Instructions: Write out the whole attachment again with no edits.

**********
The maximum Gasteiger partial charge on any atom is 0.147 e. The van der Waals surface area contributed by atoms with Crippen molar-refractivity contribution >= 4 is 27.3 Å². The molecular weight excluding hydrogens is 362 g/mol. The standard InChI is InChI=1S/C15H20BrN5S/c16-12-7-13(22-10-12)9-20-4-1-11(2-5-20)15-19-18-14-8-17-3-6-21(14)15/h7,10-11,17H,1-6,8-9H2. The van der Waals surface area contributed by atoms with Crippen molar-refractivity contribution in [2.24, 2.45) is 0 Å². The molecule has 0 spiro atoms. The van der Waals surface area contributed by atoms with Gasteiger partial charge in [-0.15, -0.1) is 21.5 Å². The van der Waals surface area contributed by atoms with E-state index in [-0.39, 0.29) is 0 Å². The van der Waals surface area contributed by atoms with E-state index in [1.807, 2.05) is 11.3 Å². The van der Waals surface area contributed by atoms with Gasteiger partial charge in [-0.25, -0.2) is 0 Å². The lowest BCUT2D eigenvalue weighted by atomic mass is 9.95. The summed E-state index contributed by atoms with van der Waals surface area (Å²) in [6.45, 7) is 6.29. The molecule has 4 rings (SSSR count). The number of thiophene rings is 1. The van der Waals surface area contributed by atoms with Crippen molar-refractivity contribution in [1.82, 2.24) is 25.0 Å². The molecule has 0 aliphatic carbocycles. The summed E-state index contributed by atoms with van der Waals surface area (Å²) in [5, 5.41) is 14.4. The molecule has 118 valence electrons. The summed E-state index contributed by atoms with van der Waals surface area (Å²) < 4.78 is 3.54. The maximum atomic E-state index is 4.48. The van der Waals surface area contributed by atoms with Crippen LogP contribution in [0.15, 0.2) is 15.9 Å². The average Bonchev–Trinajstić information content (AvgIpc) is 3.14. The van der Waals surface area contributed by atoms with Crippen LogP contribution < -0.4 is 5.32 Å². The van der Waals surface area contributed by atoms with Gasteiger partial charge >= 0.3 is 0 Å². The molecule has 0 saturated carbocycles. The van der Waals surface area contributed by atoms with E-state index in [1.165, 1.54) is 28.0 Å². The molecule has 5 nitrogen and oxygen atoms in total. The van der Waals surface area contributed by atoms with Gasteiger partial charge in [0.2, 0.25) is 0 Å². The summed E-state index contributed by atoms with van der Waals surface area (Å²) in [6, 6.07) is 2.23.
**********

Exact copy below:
The maximum Gasteiger partial charge on any atom is 0.147 e. The van der Waals surface area contributed by atoms with Crippen molar-refractivity contribution >= 4 is 27.3 Å². The molecular weight excluding hydrogens is 362 g/mol. The standard InChI is InChI=1S/C15H20BrN5S/c16-12-7-13(22-10-12)9-20-4-1-11(2-5-20)15-19-18-14-8-17-3-6-21(14)15/h7,10-11,17H,1-6,8-9H2. The van der Waals surface area contributed by atoms with Crippen molar-refractivity contribution in [2.24, 2.45) is 0 Å². The molecule has 0 spiro atoms. The van der Waals surface area contributed by atoms with Gasteiger partial charge in [-0.15, -0.1) is 21.5 Å². The van der Waals surface area contributed by atoms with E-state index in [-0.39, 0.29) is 0 Å². The van der Waals surface area contributed by atoms with E-state index in [1.807, 2.05) is 11.3 Å². The van der Waals surface area contributed by atoms with Gasteiger partial charge in [-0.25, -0.2) is 0 Å². The lowest BCUT2D eigenvalue weighted by atomic mass is 9.95. The summed E-state index contributed by atoms with van der Waals surface area (Å²) in [6.45, 7) is 6.29. The molecule has 4 rings (SSSR count). The number of thiophene rings is 1. The van der Waals surface area contributed by atoms with Crippen molar-refractivity contribution in [1.82, 2.24) is 25.0 Å². The molecule has 0 aliphatic carbocycles. The summed E-state index contributed by atoms with van der Waals surface area (Å²) in [5, 5.41) is 14.4. The molecule has 118 valence electrons. The summed E-state index contributed by atoms with van der Waals surface area (Å²) < 4.78 is 3.54. The maximum atomic E-state index is 4.48. The van der Waals surface area contributed by atoms with Crippen LogP contribution in [0.15, 0.2) is 15.9 Å². The average Bonchev–Trinajstić information content (AvgIpc) is 3.14. The van der Waals surface area contributed by atoms with Crippen LogP contribution < -0.4 is 5.32 Å². The van der Waals surface area contributed by atoms with Gasteiger partial charge >= 0.3 is 0 Å². The molecule has 0 saturated carbocycles. The van der Waals surface area contributed by atoms with E-state index in [1.165, 1.54) is 28.0 Å². The molecule has 5 nitrogen and oxygen atoms in total. The van der Waals surface area contributed by atoms with Gasteiger partial charge in [0.2, 0.25) is 0 Å². The summed E-state index contributed by atoms with van der Waals surface area (Å²) in [6, 6.07) is 2.23.